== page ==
Jack Persekian’s The Jerusalem Show (V), and in particular Palestinian artist Sharif Waked video installation To Be Continued was a revelation to me. In fact Jack Persekian, a Jerusalem-born American of Armenian descent is a revelation. (See his bio and statement about The Jerusalem Show because what it is and intends to do defies easy categorization, and he says it better anyway.) Persekian is frighteningly smart, and his nattily dressed, lean, taut, straight-spined body says much about his will, determination, and laser sharp vision (when I met him I was reminded of Dutch architect Rem Koolhaas). In his presence I felt, as I have often felt when around those who have a deep understanding of ‘the situation’ between Palestinians and Israelis, naive.
Waked’s video installation, to quote the online catalogue, “overturns the familiar videos of the suicide bombers’ last will and testament through an unending process of reading and narrating. It transforms this terrifying moment of sacrifice, the killing of the self and the other—into a state of perpetual postponement.” As I watched, listened (Arabic), and read (English subtitles), I was transfixed.
The piece references the “living martyr” videos that (again from the catalogue) “document a man or woman posing to be filmed for the last time alive, announcing the will and determination to carry out a suicide operation among their enemies. This video re-enacts this scene but confiscates the living martyr’s final text. It entangles him in another text that was also narrated between life and death. The living martyr is made over into the narrator of A Thousand and One Nights. He tells the tales of Scheherazade.”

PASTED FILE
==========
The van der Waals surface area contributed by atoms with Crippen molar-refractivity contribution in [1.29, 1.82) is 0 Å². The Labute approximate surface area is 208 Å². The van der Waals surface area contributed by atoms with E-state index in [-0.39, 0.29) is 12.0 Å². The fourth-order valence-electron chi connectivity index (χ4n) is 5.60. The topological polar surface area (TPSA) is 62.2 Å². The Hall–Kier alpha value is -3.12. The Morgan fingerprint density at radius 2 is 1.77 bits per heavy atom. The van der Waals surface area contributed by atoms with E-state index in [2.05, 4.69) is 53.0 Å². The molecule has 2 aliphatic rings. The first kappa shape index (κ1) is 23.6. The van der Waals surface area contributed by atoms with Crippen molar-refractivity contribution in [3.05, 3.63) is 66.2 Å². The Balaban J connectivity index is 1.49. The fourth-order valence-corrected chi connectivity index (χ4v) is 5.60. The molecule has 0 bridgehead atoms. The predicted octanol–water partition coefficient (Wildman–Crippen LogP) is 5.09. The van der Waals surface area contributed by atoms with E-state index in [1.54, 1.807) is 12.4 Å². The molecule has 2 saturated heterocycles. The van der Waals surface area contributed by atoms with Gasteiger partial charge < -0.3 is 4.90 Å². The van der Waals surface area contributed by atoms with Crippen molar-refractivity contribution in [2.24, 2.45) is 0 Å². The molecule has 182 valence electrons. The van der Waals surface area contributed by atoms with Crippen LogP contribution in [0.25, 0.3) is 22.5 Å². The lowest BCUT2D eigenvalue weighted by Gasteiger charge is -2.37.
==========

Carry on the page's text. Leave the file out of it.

Does the suicide bomber, I wonder, like the subject of his narration, Scheherazade with her thousand and one nights’ of tales, hope that after those many nights the hearts of those who have convinced him to sacrifice his life will have softened? Or if he supposes that by prolonging his life by weaving more and more fantastical stories that over this time those in conflict will have resolved their differences? Or perhaps it is a loss of faith because he loves life now more than the promise of paradise later?
I connect the would-be-martyr’s hesitation, his moment of doubt, to Jesus on the cross and to Martin Scorsese’s film Last Temptation of Christ. Especially how Scorsese depicts the vision Jesus has when He steps down from the cross of an alternate life as a husband and father living his days out into old age as just a man. Does the suicide bomber also want to be just a man, live a simple life and die with those that love him around his bed? Or will he after his thousands and one nights, like Jesus in the film, beg God to let him fulfill his purpose because martyrdom is in fact the only right ending?
This is what I wonder.